After all the decisions had been finalized, I had my final follow-up with HR to wrap up the situation, and she proceeded to lecture me for about 20 minutes about my behavior.  I am well aware that I and everyone else should act a certain way, and at your job, you’re held to a higher standard, but this still rubbed me the wrong way.

It turns out the creep was almost let off the hook completely because I had joked around with him in the past.  Apparently if you’re friendly with someone, that means that all boundaries are gone and any inappropriate comments and behaviors are totally acceptable.

Let me tell you, I was absolutely livid, and I still get angry every time I think about it.  I have completely lost all respect for the Head of HR.  On one hand, I understand that she was just trying to do her job, but on the other hand, how dare she?  To imply, nay, to come right out and say, that friendly conversation with a co-worker is an open door to harassment including, but not limited to, hovering around my desk despite multiple people telling him to go away, constantly finding reasons to touch my shoulders, arms, and back, and making repeated comments about my boobs.

I know I’m new to this, but is this really how things work?  I know that there are plenty of people that share this attitude, which, in itself is downright disgusting.  I guess I just didn’t expect to see it from a person who deals with people and relations for a living.  Is this my official Welcome into Adulthood:  Realizing just how big and close to home the problems are that I’m fighting against?

So now, I’m facing a weird combination of being incredibly bummed and depressed about the state of the world, and being fired up and ready to take on anything that comes my way.  Maybe I won’t go down in history for being a revolutionary and maybe I can’t change the world, but damn me if I just sit down and give up.  That’s for sure not going to happen.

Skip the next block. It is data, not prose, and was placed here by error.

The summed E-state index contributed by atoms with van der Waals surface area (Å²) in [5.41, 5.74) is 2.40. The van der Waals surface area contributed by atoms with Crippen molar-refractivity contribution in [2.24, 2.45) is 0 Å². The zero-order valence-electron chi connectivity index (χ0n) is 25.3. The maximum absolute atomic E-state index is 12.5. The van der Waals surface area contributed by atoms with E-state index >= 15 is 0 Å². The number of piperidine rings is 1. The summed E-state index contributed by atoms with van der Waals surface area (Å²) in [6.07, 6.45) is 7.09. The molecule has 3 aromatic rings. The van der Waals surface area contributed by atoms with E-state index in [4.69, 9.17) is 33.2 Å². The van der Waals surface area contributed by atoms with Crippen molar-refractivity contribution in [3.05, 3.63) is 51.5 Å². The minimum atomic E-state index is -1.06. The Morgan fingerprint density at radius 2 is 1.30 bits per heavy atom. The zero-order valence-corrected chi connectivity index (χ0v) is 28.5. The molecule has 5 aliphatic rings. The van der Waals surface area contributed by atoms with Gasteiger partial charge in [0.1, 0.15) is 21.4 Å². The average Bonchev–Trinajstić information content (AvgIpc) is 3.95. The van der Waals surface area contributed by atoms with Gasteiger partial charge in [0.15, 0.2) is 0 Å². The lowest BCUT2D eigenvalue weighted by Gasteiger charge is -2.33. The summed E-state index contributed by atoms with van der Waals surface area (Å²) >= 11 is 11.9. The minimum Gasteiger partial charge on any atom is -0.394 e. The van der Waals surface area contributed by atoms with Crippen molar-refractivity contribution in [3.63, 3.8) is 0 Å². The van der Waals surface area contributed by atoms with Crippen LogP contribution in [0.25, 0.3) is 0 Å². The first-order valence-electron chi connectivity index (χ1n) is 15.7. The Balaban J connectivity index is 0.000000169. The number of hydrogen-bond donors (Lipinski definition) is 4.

Staying Home: Anti-Feminist?

Is choosing your family over a career anti-feminist?

I’ve seen a lot of questions and discussions on this topic lately.  There seem to be quite a few people under the impression that being a stay-at-home-mom as opposed to having a job or career is something close to the anti-Christ of feminism.  People believe that it is a backwards step for womankind, that the point of the feminist movement is to get women into the work-field and independent of men, and to have women staying at home with their children, cooking, cleaning, taking care of the house, etc. is exactly the opposite of what this society needs.  Maybe it’s because I hear about so much of this from my SAHM cousin so I’m seeing this issue at a pretty close perspective, but in my opinion, those who think that SAHM’s are anti-feminist are not viewing the feminism movement in a proper light.

Feminism and women’s rights are not about making sure all women are working, none of them being stuck at home with the kids anymore.  In truth, for women to reach equality, it’s not about all women working, it’s about women having the choice.  If you want to raise a family, go right ahead.  Then, at that point, it becomes up to you and your partner (if there is one) to decide what’s best for your family.  Is he going to work while you stay home?  Are you going to work while he stays home?  Are you both going to work and opt for either a nanny or daycare?  These are all acceptable answers, if that’s what you decide is the right choice for your family.  If the choice is made for you, and you have to stay home with the children, whether that’s what you want or that’s what’s best for everyone, then it becomes a problem and that’s what we’re fighting against.

Next step: fighting for better maternity benefits for working women, but I’ll save that for another day.